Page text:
Posted on November 12, 2017
I always enjoy watching the children put their writing piece in their binder. Most have this ritual of starting from the very beginning in August and thumbing through all of their writing pieces before putting their new piece away. As they look through and notice how much they have grown as writers, (readable illustrations, letters, sounds, words, being able to read their own writing) you see their faces light up or hear a chuckle. I have never asked a student what they are noticing or thinking because I don't want to ruin the moment. What I do know is when we allow the children to use their inventive writing/spelling, it becomes easier for the writer and also the reader to get a better understanding of their writing. By this I mean, we are able to decode more of their writing. Not just the teacher, but also the child. It's amazing when the children are able to read their work with little or no help from a teacher. It is also amazing when a kinder asks, "How did you know what I wrote?" Or "How did you read my writing?" The child is truly puzzled when others can read what they wrote. I simply say, "I sounded out your words" and point to it on their paper. I know parents are worried about spelling, but it is much easier for a kindergartner to decode 'srcl' than it is the actual word 'circle'. These are the sounds the kinder hears when writing the word. The actual spelling of the word does not make sense to a beginner reader. That is why we encourage the children to use their inventive spelling.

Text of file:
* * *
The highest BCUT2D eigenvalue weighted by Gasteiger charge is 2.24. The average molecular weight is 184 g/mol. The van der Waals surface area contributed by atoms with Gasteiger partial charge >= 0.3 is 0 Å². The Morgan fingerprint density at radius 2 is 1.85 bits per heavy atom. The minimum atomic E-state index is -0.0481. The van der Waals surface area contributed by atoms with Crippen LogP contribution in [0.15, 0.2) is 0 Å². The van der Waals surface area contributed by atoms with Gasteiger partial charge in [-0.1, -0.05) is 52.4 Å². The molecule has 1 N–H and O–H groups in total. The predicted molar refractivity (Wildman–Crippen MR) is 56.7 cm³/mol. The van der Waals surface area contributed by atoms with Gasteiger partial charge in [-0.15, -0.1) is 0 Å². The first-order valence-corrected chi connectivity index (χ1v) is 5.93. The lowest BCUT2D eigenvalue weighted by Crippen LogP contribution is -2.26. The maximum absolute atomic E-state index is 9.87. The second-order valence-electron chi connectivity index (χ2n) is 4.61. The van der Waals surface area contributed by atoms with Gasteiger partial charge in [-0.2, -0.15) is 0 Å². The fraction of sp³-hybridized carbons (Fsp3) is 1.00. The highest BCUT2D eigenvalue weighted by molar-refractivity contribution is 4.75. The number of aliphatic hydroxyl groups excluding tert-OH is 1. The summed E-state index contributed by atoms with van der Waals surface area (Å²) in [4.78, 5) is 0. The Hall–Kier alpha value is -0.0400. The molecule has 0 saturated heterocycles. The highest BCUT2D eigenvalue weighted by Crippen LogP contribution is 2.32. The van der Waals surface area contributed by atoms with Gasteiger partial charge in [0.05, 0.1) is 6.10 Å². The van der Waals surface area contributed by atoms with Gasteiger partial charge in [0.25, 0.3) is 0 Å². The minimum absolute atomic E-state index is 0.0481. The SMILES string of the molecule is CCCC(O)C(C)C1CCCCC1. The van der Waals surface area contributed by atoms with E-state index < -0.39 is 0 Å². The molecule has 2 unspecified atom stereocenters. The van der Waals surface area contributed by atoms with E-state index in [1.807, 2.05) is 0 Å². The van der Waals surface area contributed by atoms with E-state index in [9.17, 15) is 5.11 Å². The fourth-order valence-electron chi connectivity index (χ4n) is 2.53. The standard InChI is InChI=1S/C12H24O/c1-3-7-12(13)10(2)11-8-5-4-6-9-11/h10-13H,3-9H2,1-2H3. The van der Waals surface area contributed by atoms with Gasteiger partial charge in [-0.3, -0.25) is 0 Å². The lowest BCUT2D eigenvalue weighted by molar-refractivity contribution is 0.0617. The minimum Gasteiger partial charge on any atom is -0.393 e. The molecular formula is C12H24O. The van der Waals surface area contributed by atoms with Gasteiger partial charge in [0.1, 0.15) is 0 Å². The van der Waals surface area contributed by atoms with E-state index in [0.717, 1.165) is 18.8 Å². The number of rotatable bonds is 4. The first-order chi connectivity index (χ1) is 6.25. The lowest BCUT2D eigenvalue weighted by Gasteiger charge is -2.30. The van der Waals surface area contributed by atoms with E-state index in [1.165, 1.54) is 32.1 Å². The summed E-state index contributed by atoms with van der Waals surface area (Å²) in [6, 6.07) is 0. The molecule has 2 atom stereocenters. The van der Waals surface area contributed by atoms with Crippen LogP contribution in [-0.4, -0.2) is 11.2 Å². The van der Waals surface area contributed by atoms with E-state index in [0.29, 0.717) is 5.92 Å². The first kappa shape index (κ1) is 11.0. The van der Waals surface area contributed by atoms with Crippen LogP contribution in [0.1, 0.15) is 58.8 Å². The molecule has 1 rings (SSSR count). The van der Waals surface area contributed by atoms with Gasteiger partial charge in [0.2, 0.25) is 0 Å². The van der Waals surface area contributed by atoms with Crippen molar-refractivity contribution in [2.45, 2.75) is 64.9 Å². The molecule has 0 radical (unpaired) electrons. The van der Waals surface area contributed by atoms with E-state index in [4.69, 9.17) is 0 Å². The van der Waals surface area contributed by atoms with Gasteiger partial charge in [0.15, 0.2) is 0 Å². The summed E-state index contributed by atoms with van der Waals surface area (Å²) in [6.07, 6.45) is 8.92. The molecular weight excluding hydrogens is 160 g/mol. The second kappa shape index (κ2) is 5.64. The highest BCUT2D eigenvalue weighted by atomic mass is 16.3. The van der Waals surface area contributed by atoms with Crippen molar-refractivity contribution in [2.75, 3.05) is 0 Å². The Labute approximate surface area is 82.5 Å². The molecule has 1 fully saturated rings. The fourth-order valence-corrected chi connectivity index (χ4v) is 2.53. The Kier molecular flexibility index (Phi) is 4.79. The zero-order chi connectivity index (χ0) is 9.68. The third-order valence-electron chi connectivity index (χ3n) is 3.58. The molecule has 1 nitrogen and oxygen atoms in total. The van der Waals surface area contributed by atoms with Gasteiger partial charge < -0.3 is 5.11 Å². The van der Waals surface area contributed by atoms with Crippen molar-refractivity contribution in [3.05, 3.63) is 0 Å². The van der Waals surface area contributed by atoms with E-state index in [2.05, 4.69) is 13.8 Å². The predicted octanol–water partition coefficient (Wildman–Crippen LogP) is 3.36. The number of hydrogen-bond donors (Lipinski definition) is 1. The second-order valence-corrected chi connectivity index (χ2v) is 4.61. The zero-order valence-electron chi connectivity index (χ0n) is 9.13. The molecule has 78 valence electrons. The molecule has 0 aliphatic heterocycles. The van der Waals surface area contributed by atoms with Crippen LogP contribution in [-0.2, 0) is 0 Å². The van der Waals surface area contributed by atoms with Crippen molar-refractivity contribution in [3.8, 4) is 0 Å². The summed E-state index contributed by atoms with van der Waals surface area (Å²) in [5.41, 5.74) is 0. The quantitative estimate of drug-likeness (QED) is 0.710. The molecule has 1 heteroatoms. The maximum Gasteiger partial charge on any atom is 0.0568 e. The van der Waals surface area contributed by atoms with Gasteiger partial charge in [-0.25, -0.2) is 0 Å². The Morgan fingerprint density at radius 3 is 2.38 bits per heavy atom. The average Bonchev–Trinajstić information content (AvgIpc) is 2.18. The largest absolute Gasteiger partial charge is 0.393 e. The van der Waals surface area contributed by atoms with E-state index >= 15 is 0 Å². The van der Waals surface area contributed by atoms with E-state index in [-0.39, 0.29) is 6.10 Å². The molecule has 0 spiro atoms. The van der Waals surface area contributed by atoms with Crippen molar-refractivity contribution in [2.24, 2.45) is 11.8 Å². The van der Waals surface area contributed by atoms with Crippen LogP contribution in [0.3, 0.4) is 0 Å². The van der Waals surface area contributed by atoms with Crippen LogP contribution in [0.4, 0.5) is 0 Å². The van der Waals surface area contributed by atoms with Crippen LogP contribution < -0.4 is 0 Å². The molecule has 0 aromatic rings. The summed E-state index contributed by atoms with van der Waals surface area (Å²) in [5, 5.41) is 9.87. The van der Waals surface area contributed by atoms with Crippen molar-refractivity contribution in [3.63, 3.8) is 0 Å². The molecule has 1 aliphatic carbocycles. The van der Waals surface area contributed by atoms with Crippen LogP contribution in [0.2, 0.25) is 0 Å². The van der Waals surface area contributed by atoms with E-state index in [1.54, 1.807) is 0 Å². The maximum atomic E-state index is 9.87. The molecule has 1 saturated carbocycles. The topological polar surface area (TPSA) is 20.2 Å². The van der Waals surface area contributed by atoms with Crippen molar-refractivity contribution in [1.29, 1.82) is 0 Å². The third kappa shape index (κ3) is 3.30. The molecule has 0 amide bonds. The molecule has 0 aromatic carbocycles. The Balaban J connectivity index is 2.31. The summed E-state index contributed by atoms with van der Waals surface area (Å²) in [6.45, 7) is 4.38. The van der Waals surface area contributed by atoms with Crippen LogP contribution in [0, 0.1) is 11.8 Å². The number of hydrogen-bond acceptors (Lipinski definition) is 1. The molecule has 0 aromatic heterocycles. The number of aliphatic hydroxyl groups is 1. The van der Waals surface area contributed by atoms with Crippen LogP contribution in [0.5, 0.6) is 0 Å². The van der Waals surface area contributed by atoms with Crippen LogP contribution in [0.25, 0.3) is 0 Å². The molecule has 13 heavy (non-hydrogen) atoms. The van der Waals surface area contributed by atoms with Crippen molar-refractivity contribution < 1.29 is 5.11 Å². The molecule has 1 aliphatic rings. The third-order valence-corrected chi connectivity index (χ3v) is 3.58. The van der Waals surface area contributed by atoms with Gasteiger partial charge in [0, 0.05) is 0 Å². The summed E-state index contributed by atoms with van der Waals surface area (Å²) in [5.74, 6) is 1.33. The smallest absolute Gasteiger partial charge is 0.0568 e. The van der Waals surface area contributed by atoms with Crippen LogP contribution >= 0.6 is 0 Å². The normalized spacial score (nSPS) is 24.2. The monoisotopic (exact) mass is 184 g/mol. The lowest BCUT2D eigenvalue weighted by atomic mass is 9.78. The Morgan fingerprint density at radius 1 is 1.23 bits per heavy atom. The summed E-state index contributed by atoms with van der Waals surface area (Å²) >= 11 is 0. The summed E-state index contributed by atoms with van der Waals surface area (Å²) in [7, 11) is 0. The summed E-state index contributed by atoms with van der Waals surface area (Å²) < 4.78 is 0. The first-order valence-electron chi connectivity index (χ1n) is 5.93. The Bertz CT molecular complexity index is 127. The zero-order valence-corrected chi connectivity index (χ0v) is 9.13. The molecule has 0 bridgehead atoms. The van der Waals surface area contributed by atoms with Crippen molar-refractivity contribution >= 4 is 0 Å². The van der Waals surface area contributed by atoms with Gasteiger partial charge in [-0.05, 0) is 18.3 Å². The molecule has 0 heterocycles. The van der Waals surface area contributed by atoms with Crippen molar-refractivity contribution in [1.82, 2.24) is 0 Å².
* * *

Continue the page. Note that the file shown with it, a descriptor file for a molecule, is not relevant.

The first two writing pieces are written by the same student. Notice in the second piece, this child is able to hear more sounds.
This student wrote on the front and back of the paper. By the time I sat down to check her work, she forgot what she wrote. I was able to read the first word and sound of the second word. When I said the 'w' sound, she said, "I remember what I wrote. I went to Disneyland." The same happened with the second sentence. I noticed 'm' and 'm' next to each other and she said, "That's for Minnnie Mouse."
The same decoding happened with this student. As I sounded out 'p' and 'a', he said, 'p' is for paint and 'a' is a word. He then pointed to 'f' and said, "that's fence."
In the student writing sample below, notice the word ʻyesterdayʻ and how many sounds she is now able to hear and write. She then was able to independently read her writing to her teacher.
Remember that each student is at his/her own level. When your child is writing at home and asks how to spell a word, you can say the word slowly with your child so he/she can hear more sounds. Eventually, your child will be able to say the word slowly and hear more sounds. By using their inventive spelling, they will eventually be able to read their own writing. Just give it time.
Note of Appreciation
-Thank you R.C.'s mom for being our guest reader on Wednesday. We loved the story.
A Few Reminders
-Thursday, November 16: Assembly, Free Dress Day, and Preschool Buddies
-Tuesday, November 21: Thursday Schedule (No Music/PE)
-Wednesday, November 22: Conference Prep. Day (No School)
-Thursday & Friday, November 23 & 24: Happy Thanksgiving! Enjoy your time with your family! (No School)